(pictured: Chris McGibbon)
Institutional investors are boosting their allocations to property and other ‘real’ assets in the face of low and even negative yields, TH Real Estate told a media roundtable last Friday.
The roundtable featured country heads from TH Real Estate’s UK, US and Australian businesses, as well as its global head of debt, Jack Gay.
Chris McGibbon, global co-head of TH Real Estate (Americas), said: “Low interest rates have teed off a global search for yield, with risk-free interest rates below 2 per cent in the US, and that search for yield is leading to the alternatives sector. The trend we are seeing is that more and more institutions are comfortable not only with real estate, but also with infrastructure, agriculture, timber, and even metals, oil, energy, maritime – the full alternatives sector.”
In terms of allocations to alternatives, McGibbon said these were up “across the board”.
“Investors are allocating to alternatives to be defensive, contrarian and countercyclical. We are even seeing some funds go to 30-40% of their portfolio, especially some of the big sovereign wealth funds,” he said. There are some fundamentals driving this trend,” he said.
“A big consideration for investors is the liability structure. They have a very long-dated liability structure going into real assets. If we look at infrastructure, a lot of these [investor] groups are not going to be in payout phase for 10, 15 or even 20 years, so they can tolerate illiquidity – and they get a nice premium for it. So we are seeing continued movement in that direction.
“There are some large Asian funds that are for the very first time looking at real assets and we will see billions of dollars poured into the sector. It’s a search for yield but it’s also a diversifier, and it is somewhat defensive – bricks and mortar are just that. If you look at the West End of London there are buildings that have been there for 300 years, and if an investor has owned it for a long time they are still getting an income for it.”
Mike Sales, global co-head of TH Real Estate (Europe and APAC) said the post-Brexit activity in the UK market reflected enthusiasm for real estate among institutional investors. TH Real Estate was one of several retail funds that froze redemptions in the aftermath of the vote – although they will be opened again next week.
“When those funds closed and there was a perception there might be some distressed assets, the capital that flowed in to try and find those assets was from all over the world. Asian sovereign wealth funds, US opportunistic funds, domestic REITs, financial institutions, pension funds. The wall of money that was there was considerable,” he said.
Ultimately, a quick recovery meant very few buying opportunities in the distressed space, according to TH Real Estate. Sales said real estate is particularly in favour among European investors, in the face of ow returns and negative bond yields.
“Allocations in Europe are not as high as the US, for example – usually 5-15 per cent for real estate. But the key point is the relativity – what real estate is delivering from a yield perspective, when you compare it to other asset classes, it’s very attractive,” he said.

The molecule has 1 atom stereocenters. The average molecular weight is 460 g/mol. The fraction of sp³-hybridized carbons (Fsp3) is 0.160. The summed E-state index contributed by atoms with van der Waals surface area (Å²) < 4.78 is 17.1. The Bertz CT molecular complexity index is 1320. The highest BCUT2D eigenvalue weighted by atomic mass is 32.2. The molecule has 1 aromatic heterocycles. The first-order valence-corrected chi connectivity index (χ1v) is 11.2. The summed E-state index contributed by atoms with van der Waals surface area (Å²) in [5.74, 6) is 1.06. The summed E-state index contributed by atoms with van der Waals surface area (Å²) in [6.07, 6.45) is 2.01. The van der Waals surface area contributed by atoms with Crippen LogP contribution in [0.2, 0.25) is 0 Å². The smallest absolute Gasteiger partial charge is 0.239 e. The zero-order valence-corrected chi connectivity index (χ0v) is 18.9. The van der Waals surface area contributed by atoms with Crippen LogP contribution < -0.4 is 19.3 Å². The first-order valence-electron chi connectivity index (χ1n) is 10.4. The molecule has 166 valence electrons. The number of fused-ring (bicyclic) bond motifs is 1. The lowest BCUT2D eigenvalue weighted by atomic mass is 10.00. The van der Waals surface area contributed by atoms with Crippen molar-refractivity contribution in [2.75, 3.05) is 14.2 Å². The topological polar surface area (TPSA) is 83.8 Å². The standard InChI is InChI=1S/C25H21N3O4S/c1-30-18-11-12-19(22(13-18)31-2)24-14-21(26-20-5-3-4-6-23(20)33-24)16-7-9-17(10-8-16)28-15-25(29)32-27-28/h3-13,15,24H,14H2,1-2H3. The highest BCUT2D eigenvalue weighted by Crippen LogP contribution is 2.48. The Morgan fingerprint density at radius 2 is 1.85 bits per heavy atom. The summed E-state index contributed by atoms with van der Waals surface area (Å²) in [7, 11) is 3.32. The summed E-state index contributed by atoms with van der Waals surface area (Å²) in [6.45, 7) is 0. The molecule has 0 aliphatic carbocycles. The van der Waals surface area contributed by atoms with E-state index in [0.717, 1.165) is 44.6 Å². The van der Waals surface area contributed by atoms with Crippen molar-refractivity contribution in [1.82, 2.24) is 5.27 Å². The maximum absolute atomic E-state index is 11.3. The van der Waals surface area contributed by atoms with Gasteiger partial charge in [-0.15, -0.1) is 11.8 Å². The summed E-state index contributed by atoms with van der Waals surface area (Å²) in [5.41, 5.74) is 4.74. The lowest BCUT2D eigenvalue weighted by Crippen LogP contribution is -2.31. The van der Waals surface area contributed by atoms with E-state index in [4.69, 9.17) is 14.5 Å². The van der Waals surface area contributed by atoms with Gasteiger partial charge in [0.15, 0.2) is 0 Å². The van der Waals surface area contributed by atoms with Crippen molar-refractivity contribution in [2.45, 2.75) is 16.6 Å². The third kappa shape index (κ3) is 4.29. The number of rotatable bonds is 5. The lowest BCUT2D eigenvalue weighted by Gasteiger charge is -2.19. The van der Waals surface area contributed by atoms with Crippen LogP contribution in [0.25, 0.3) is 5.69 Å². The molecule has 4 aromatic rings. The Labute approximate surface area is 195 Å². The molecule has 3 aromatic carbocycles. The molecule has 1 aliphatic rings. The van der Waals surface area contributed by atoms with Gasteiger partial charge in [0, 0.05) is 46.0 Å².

With around US$97 billion in assets under management, investors are attracted to TH Real Estate’s benefits of scale and its position as an operating division of TIAA Global Asset Management.
“Where we were at one time a real estate manager, being part of global real assets umbrella is creating a lot of synergies for investors. We are hearing from investors and consultants that they don’t have the resources to deal with 30 or 40 different [asset manager] relationships – but maybe half of that.
“They have relatively small teams, so they are looking for efficiency and quality, and for groups with whom they can do more than one strategy around the world. So we are seeing consolidation towards managers who can offer a true global menu of alternatives solutions.
“For example, investors who are doing agriculture with us in the US might want to do a retail strategy with us in Europe or a logistics strategy with us in Asia. So we are creating a platform where we can connect the dots across all those investors with one relationship, one asset manager, even one board presentation, to get them comfortable with us as a group. We are never going to be everything to everyone but having that global menu puts us in a select few,” McGibbon said. Also high on institutions’ list is local expertise.
“Investors are not looking for generalist allocators that sit in one market and allocate all over the world. They are looking for boots on the ground, which is why we now have 18 TH Real Estate offices across the world and will have 21 by end of the first quarter. We aren’t going to pick every market but where do pick markets we have a team that is living and working there,” McGibbon said.
In terms of how investors can extract value in the current market, investment discipline is key.
Sales said: “There are a lot of different clients out there with a lot of different costs of capital, and we still need to be very selective. We launched our European Cities Fund in the [Northern] summer this year, and we’ve already got our first asset acquired – in Bologna.
“This would not be everyone’s idea of a top European city but it ticks all those boxes that you’d want, in terms of an attractive city that people want to be in, affluent, young – so we’re really focused on the long term structural growth, and we think we’re going to get that in the big cities.
“We are looking through the cycle and saying this is a market that will continue to grow and grow and grow.”